MovieCriticND's blog

Breathe Easy

One day, mysterious red clouds begin to descend on the major cities of Earth. No one's quite sure what they are or where they came from, but as you might expect, there's plenty of panic and nerves to go around. Breathe Easy is the story of these clouds and their effect on the world, creating a global disaster movie that spans the globe in a new way. Shot in 15 countries, it broke the previous records for most shooting locations for a narrative film, and most directors for a narrative film.

Movie poster, featuring its less than reassuring hashtag.


Since this was the first thing I wondered about, Malafafone means cucumber in Hebrew, so there's your MCND Fun Fact (TM) for this review right off the bat. I'm again reviewing a micro-short film, so with just two minutes to work with, writer / director Jono Freedrix keeps things very simple. A woman (Lesley Shannon) is preparing to meet someone special for the first time, getting dressed up while her goldfish (Dog -- yes, the fish is named Dog) watches placidly, because what else can a goldfish do?

A woman worries about her looks. "What if my eyes aren't like limpid pools?"


In 1644, England was in the third year of a bloody civil war. On one side were those who had stayed loyal to King Charles I, known as Royalists. On the other, the rebels called Roundheads fought for Oliver Cromwell and Parliament, attempting to limit the power of the king. Charles, they felt, had abused his power and deserved to forfeit his throne, which prompted many fierce battles throughout England. This is the situation when the movie Hex begins, and let me apologize now for letting my inner history geek out to play.

Movie poster. What Richard sees will haunt him forever.

The Restaurant

When you're chasing your dream, you have to be ready to make sacrifices. Andy (Mark Turner) dreams of turning his neighborhood Italian restaurant, Scoppa, into the best one in New York -- which is a tall order, especially since the place is small and the food is only so-so. But Andy has a dramatic trick up his sleeve, and it's called Exses (Paul Casali).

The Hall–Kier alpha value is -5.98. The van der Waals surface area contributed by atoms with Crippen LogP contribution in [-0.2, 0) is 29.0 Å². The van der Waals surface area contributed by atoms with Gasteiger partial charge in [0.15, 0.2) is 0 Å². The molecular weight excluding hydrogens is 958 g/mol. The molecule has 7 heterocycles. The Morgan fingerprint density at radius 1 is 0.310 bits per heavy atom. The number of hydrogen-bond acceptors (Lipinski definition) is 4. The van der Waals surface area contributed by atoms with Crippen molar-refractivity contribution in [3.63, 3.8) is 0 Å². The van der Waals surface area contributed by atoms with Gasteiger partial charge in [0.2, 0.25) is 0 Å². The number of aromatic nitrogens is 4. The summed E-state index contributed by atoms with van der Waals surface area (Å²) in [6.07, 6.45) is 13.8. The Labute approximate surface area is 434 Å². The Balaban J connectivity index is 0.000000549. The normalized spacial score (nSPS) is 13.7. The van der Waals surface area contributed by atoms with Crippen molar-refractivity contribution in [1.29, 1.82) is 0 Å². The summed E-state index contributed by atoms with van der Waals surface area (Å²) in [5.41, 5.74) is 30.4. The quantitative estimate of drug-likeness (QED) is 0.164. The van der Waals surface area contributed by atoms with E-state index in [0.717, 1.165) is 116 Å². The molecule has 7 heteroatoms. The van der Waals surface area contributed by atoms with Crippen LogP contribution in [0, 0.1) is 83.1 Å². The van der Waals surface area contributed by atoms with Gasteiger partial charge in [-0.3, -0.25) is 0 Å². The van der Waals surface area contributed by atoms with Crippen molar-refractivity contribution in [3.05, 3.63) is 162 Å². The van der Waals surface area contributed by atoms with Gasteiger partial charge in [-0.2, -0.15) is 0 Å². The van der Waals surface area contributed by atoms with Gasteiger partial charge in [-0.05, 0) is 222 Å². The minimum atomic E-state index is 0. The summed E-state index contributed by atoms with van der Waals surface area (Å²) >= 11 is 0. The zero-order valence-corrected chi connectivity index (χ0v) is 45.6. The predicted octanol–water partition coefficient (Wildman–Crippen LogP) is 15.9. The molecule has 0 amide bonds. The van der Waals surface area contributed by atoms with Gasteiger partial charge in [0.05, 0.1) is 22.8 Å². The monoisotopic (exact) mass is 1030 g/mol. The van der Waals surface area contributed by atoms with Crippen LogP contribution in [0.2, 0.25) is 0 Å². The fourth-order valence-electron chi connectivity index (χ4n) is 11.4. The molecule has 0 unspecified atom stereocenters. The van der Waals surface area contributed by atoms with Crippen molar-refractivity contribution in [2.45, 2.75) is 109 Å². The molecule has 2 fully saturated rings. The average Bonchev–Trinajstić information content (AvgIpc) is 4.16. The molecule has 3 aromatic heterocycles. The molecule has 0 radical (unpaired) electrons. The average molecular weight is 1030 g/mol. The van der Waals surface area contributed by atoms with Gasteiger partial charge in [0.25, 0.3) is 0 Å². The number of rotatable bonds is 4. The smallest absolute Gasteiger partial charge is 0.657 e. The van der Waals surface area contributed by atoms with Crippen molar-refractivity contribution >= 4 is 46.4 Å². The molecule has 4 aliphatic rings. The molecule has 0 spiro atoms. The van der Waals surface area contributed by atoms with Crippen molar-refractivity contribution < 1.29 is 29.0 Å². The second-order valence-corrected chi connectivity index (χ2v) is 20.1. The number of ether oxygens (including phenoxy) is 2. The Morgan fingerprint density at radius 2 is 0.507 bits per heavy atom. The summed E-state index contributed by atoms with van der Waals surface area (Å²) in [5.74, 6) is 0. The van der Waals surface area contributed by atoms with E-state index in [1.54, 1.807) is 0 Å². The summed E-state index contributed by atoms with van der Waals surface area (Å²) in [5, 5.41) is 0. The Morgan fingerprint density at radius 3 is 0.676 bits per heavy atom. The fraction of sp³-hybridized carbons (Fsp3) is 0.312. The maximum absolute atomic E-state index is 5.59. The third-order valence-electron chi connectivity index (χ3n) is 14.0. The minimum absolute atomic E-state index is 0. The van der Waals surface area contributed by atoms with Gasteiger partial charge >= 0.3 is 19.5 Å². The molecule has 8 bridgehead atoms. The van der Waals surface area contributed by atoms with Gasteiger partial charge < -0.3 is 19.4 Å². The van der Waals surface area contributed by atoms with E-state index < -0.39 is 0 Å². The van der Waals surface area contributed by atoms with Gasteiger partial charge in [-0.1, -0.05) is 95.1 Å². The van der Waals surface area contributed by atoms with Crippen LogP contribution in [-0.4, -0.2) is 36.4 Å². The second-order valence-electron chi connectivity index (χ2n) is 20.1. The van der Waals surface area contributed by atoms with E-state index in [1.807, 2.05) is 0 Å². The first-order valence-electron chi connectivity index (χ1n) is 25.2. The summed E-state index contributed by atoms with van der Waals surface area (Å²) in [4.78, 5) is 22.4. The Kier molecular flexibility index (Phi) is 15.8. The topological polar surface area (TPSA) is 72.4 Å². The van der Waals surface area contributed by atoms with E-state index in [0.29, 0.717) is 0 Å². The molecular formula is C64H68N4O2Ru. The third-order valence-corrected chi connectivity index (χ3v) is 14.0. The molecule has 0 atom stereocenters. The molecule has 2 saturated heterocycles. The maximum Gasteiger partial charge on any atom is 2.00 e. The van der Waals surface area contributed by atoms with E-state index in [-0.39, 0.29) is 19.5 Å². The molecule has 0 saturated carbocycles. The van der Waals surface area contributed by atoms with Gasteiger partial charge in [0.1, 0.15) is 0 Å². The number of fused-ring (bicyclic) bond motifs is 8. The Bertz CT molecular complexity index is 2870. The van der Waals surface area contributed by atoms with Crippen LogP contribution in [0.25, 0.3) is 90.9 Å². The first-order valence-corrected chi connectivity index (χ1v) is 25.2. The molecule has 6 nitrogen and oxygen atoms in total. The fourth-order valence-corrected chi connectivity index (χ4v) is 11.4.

The health inspector having a bad day. Leave the cockroach, take the cannoli.

The Redeeming

Sometimes we all need a little fresh air and space to relax and recharge, and there's an isolated old brick house in Somerset that offers just such peace and quiet for Joyce (Tracey Ann Wood). As The Redeeming begins, she's just returning to the house of an evening as a bad storm rolls in, complete with warnings to stay off the roads and a sudden blackout. No sooner has the building been plunged into darkness than she hears a rattling at the door, followed by a voice pleading to be allowed inside.

Joyce with poker, not at all happy that she can't be the dog for Monopoly.


Once there were three sisters in this family, but now there are only two: the youngest, Amy, disappeared some time ago, leaving her mother and siblings to comfort each other as best they can. I've said before that the disappearance of a loved one has to be unimaginably difficult for those left behind, though at least in Sightings each sufferer has others to cling to. As fragile and harsh as it might be, at least there is still a sliver of hope that a missing sister might yet return alive.

The sisters and their shared mourning, about to take a strange turn.


I've always thought that one of the worst things about going truly insane is the fact that you're unaware of what's actually happening. If you thought the protagonist -- because 'hero' is totally not the right word -- of Cabrito was out of his mind before, then Rosalita will prove otherwise. This is a full-blown, wake up screaming nightmare compared to the bad and unsettling dream of Cabrito, which makes me really wonder what will happen in the third installment of the trilogy.

If you think there's something off about her face, you're quite right.


Despite sayings like misery loves company and two can live as cheaply as one, there's nothing at all fun or cute about living in poverty. In Cabrito, one young man (Samir Hauaji) is trapped in the most abject poverty as he struggles to keep himself and his mother fed and with a roof over their heads. But while the son suffers mainly in silence, his mother can't stop telling him over and over what a failure he is.

Mom on one of her rants. She looks pretty evil, doesn't she?

Poor Agnes

There's a lot to be said for a quiet life -- a big house with lots of woods and plenty of space would be a dream come true for a lot of people. With a garden and a wood-burning stove you can even be more self-sufficient than most. It's also a handy setup if you happen to be a serial killer. In Poor Agnes, the titular character (Lora Burke) has just such a house, complete with a dark basement, and supports herself with the money and valuables she scavenges from her victims. It must be hard to hold down a regular job when you're a sociopathic killer.

Agnes takes Mike prisoner. A shotgun is a girl's best friend.

Echoes of the Passed

Given the popularity of ghost hunting, there's probably at least ten groups out there setting up their microphones and EMF detectors right now, and they may be closer than you think. In Echoes of the Passed, that group is in a run-down, reputedly haunted house somewhere in England, and they have mixed feelings about the plan to stay overnight and see what they can uncover. Frank (Tony Sands), for instance, is more nervous than he'd like to admit. On the other hand, Fred (Mac McFadden) seems more concerned with dinner.

Liz (or maybe Jo) eyes the old house warily.